the seal further comprising a frangible weakened portion connecting said outer annular part to said inner annular part, said weakened portion being imperforate and continuous and having a lesser thickness than the said outer annular part, whereby said frangible weakened portion, when the pin head is drawn towards the workpiece, breaks and thereby enables the outer annular part to remain around the aperture as aforesaid whilst the inner annular part enters completely within the aperture.
Description

This invention relates to a seal for sealing between the head end of a headed pin fastener member and an apertured workpiece in which the pin is to be installed. Such headed pin fastener members are of the type in which in use the pin is tensioned to pull the head against the workpiece. For example, the pin may be tensioned by a collar which is swaged into grooves in the pin while the latter is under tension, such a fastening device being commonly known as a lockbolt. In a further example, the pin may be tensioned by a headed sleeve carrying a resilient insert into which barbs on the pin engage. This latter fastener is sometimes referred to as a `container bolt` since it is used for securing plywood panels to metal frames in the construction of freight containers. Alternatively the headed pin could be a threaded bolt which is tensioned by screwing on a threaded nut.

Whatever the particular form of headed pin fastener member one problem which arises in practice is that the user of the fastener member drills the hole into which the member is to be installed, rapidly and carelessly, so that the hole may be oversized or miss-shapen. However, the user also requires that when the fastener member is installed there is a seal between the head end of the pin and the workpiece, to prevent the entry of, for example, dirt or rainwater into the joint. Various designs of seal in such circumstances have been used, but have not proved satisfactory in practice.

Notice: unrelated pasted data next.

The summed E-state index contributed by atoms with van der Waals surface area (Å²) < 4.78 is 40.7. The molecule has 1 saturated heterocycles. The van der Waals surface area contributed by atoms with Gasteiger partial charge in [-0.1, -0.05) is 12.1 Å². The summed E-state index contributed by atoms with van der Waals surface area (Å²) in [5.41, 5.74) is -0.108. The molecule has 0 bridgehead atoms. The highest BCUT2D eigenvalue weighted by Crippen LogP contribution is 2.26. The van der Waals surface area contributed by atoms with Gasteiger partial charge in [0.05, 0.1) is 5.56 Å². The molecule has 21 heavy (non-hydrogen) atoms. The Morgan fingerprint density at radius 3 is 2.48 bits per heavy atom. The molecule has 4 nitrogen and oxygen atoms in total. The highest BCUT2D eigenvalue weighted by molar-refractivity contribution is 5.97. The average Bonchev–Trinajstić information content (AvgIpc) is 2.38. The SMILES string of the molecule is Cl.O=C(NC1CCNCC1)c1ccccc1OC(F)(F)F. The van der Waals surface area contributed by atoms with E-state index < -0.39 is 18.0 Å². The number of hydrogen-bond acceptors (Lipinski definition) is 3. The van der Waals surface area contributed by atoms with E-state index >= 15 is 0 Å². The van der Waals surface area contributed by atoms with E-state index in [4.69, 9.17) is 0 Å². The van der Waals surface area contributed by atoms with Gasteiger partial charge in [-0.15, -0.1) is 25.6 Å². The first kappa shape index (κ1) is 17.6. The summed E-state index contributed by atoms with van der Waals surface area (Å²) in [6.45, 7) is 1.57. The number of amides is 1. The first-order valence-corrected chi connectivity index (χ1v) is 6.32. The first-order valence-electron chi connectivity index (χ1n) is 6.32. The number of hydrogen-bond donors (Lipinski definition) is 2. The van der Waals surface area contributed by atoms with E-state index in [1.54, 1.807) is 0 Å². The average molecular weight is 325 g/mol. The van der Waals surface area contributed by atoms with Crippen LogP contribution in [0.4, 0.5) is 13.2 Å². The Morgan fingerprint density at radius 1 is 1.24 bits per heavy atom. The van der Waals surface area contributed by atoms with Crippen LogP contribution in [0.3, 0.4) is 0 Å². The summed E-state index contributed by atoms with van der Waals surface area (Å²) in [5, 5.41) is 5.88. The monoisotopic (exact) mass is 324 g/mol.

In addition, in the case of the example fasteners mentioned above in which a collar or sleeve is placed over the tail end of the pin after insertion into the apertured workpiece, there is the problem that placing the collar or sleeve over the pin before final tensioning of the pin, and the subsequent application of the appropriate pulling tool over the sleeve and pintail, tend to push the pin back out of the aperture in which it has been inserted.

Furthermore, it is economically helpful in manufacture of the pin if the orientation of the seal with respect to the pin is not critical, i.e. if the seal can be assembled onto the pin either way round. This capability enables the use of either unskilled labour (for manual assembly) or a simpler assembly machine, and also removes the possibility of assembly the wrong way round thereby reducing the reject rate of assembled pins.

Accordingly the present invention provides:

a resilient seal for sealing between the head end of a headed pin fastener member and an apertured workpiece in which the pin is to be installed, which seal comprises:

an outer annular part for sealing between the pin head and the workpiece around the aperture;

and an inner annular part for fitting around the pin adjacent to the head;

said inner annular part projecting beyond the thickness of the outer annular part in a direction perpendicular thereto to provide wedging engagement between the pin and the aperture wall when the pin is inserted into the aperture so as to initially retain the pin in the aperture;